Woman Has 6,000 Tumors on Body, This Is How She Looks After Appearing on ‘The Drs’

Woman Has 6,000 Tumors on Body, This Is How She Looks After Appearing on ‘The Drs’
(Illustration - Berna Namoglu/Shutterstock)
From the archives: This story was last updated in June 2019.

Bullying can traumatize a person for life. One woman, of Fort Wayne, Indiana, who was bullied during her childhood for having thousands of tumors all over her body, shares about what she went through, including treatment that has led to a “huge difference” in her appearance.

Since Libby Huffer was a teenager, she has been battling with neurofibromatosis, a genetic neurological disorder that causes non-cancerous bumps to form on places where nerves are present. Huffer, a mother of a grown-up daughter, once had almost 6,000 tumors on her body.

The condition had caused chronic pain, which means even a hug or water from the shower would hurt her. “The tumors all over my back cause chronic pain, the nerves in my feet have a tingling sensation all the time which make it hard to sleep,” she told Caters News in 2018.

Having thousands of humps on her body had made her childhood miserable. “I have been bullied and victimized my whole life because of the bumps all over my skin, they cover me from head to toe,” Huffer said.

“In school kids would pick on me all the time, they called me lizard breath and toad. I had to change my name from Elizabeth to Libby, because whenever I heard my name it reminded me of being called lizard breath,” she continued.

“I am a human being too, all I want is to be adored and cared for like anyone else,” she added. “Instead of making comments, I wish people would talk to me rather than stare like I’m a circus freak, it just makes me feel really uncomfortable.”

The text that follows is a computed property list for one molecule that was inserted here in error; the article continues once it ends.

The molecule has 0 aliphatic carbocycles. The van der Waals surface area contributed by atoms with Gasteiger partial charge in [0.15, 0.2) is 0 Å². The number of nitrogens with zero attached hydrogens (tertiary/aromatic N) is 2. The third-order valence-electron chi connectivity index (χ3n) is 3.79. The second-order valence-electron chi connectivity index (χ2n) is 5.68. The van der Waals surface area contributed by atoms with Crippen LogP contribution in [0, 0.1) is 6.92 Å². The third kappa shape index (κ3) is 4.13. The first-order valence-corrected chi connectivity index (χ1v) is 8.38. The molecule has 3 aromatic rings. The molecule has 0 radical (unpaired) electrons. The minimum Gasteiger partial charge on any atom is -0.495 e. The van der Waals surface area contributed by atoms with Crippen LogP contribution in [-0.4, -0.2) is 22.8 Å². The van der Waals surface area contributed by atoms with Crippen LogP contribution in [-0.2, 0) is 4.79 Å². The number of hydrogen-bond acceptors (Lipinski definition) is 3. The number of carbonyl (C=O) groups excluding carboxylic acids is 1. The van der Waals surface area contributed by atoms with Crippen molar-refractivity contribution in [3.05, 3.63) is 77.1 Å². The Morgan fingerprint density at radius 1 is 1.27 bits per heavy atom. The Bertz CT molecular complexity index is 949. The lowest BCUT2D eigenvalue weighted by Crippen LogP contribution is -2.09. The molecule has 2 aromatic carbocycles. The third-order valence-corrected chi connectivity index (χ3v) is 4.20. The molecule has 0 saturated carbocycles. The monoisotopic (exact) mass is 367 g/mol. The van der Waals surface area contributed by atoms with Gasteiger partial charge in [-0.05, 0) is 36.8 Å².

Huffer explained that she doesn’t have a contagious disease. “But I’m not contagious I have a neurological genetic disorder that cause tumors to form on the both inside and outside of the body wherever there are nerves present,” she said.

After Huffer, a photographer, shared her plight, she was offered treatment on “The Doctors TV Show” to reduce the appearance of the bumps. She underwent her second electrodessication surgery in June 2017 to kill off 1,000 bumps on her face and the tissues that cause the growths.

Huffer then had a CO2 laser surgery to reduce scarring. After the procedures, she noticed a “huge difference” in her appearance, and her daughter was also stunned by the difference.

“I am very happy with the results and hope to have the rest of them removed some day,” she said. “I have had about 1,000 of the fibromas removed so far. My friends and family say that I look great and they notice a huge difference. My life hasn’t been any different since surgery other than I have raised lots of awareness for NF, which has always been my biggest goal.”

To raise awareness and provide support to those suffering from the condition, Huffer created a Facebook page called “Faces of Neurofibromatosis” in December 2016, and now it has nearly 1,900 followers from all over the world.
Watch the video to see her daughter’s reaction:
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Jocelyn Neo writes about China-related topics and stories on life that inspire hope and humanity.
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